Embedded architecture is not about hiding buildings, but about better integrating them to the human scale. Since you still need to provide light and egress it means the architecture is an insertion, rather than an act of camouflage. The need for public green spaces and infrastructure merge elegantly with underground architecture. Embedded architecture can be a kind of radical form of enhanced land use. By inserting program below, the surface is allowed to facilitate public good.
 
The Pacific Northwest region, roughly from British Columbia to Oregon, is often referred to as Cascadia and has a distinctive socio-environmental ethic that provides the perfect template to explore and express the potential of heavy timber construction on a large scale. The conversation pivots from sustainability to adaptability by re-localizing the materiality of buildings. In 30 years, or perhaps much sooner, a wooden skyscraper will be commonplace. Buildings, then cities, made out of wood become our carbon bank.
By embracing an extended living space into the public realm, the need for private space is generously reduced. This greater-built environment subsidizes the privately-designed environment, allowing a family to live with less space but enjoy a contemporary lifestyle. Since privacy has not historically been a design priority in Japan, a home’s interior is given great freedom to explore space making. By opening up the small volumes, architects can incorporate ingenious ways to design interiors visually, functionally, and psychologically larger than they would seem capable of.
The expressive nature of wrapping is an antidote to shape making for its own sake. The formulation of these projects is in the service to the sun, which by nature starts with site. Solar control is also about coaxing gentle daylight deep into a space. These are the real solar-powered buildings. Design dialog then can commence with an inventive palette of materials, shapes, and expressions, allowing contemporary architectural expression to acclimatize to its place. Perhaps this is why Spanish architecture in particular is so well-versed in solar control. In a place of sun, these buildings navigate light like a mariner crosses the sea.
The mix of complex culture and unique land is fertile for architecture to assertively pursue high performance and reformulate aesthetic values. Unfolding architecture is a fundamental expression of purpose in the form of an articulated gesture, which manifests in multiple formal and conceptual ways. All of these buildings explore an experimentation that pursues both performance and culture with active design intent, environmentally rooted and expressed as a bold playfulness. Being on the edge requires a resolute and at times aggressive effort, which creates fertile ground for experimentation and leadership. Understanding Australia’s architecture is about accepting the union of opposites.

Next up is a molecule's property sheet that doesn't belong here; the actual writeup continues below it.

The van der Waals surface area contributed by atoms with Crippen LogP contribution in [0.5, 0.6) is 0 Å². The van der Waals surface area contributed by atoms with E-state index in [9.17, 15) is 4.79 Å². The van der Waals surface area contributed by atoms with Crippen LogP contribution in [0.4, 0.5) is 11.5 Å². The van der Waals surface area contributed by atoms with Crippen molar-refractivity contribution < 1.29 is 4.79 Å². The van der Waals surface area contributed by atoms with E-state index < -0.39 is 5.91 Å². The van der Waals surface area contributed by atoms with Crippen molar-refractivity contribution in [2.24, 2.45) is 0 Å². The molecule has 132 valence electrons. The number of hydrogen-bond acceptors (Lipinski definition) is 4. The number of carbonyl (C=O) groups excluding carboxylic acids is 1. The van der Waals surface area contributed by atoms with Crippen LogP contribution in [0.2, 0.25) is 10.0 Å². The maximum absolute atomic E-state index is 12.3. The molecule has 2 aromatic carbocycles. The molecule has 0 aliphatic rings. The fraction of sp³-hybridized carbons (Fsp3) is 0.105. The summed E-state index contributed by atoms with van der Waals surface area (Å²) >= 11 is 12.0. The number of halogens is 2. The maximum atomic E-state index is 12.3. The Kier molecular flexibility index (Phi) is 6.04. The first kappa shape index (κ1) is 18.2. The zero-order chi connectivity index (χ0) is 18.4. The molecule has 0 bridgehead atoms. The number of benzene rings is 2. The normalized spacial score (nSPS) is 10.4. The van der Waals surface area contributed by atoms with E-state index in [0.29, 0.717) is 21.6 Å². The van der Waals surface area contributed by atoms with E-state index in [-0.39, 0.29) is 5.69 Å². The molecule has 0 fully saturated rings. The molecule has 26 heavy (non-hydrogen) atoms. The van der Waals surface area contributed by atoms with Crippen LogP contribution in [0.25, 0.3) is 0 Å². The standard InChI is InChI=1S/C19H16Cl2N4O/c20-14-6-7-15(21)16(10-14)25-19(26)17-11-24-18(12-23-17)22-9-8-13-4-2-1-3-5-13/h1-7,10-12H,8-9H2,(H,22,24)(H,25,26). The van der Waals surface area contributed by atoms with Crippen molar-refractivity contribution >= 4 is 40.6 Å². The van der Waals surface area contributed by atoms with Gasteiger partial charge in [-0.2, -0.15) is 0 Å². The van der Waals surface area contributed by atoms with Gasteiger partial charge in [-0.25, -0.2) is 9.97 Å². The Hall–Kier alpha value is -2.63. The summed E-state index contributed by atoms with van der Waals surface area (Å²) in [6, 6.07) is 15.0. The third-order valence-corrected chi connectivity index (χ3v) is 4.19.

Published by

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Foreword by Lloyd Alter

Interviews and Projects by:

Studio 505

Phooey Architects

William McDonough + Partners

KUD Architects

Berta Barrio Arquitectos

Francis-Jones Morehen Thorp.

Unemori Architects

Andrew Maynard Architects

Hassell Studios

Kavellaris Urban Design

Lederer + Ragnarsdottir + Oei

Casey Brown Architecture

Edward Mazria

Peter Busby Perkins+Will

Sean Godsell

Canvas Arquitectos

Dr. Wolfgang Feist

DesignInc

A.L.X. Architects

BIG

Yasuhiro Yamashita

Miller Hull

KMD Architects

MHN Design Union

Schemata Architecture

Coll-Barreu Arquitectos

Voluar Arquitecture

Durbach Block Jagger

Ramón Fernández-Alonso Arquitect

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“If we had trees that made zero emissions we are all dead. Why wouldn’t you want buildings like trees? When you think of it like that then it’s rather obvious. This is all based on human creativity, and the ability for us to advance and continuously improve with freedom from the remote tyranny of bad design. Why should I be tyrannized about yesterday’s bad decision? It’s much more fun to improvise, constantly. That’s why the cultural question becomes interesting because at that point the culture can express itself in a creative way. It still has integrity because you’re expressing yourself creatively within a context. You’re solving for rich, local problems. All sustainability, like politics is local. It has to be.” – William McDonough in [ours]

 

 

Groundbreaking architecture theoryarchitects-gif
Extensive interviews
264 Pages
350 photographs
Online project index with multimedia

The Institute for the Built Environment assisted in site selection and research.

 

About eVolo Press: eVolo is host of the annual Skyscraper Competition, one of the world’s most prestigious awards for conceptual architecture. eVolo Magazine focuses on the world’s most innovative architecture ideas and projects with an emphasis on parametric design. eVolo Publishing produces art quality books on contemporary architecture theory and design.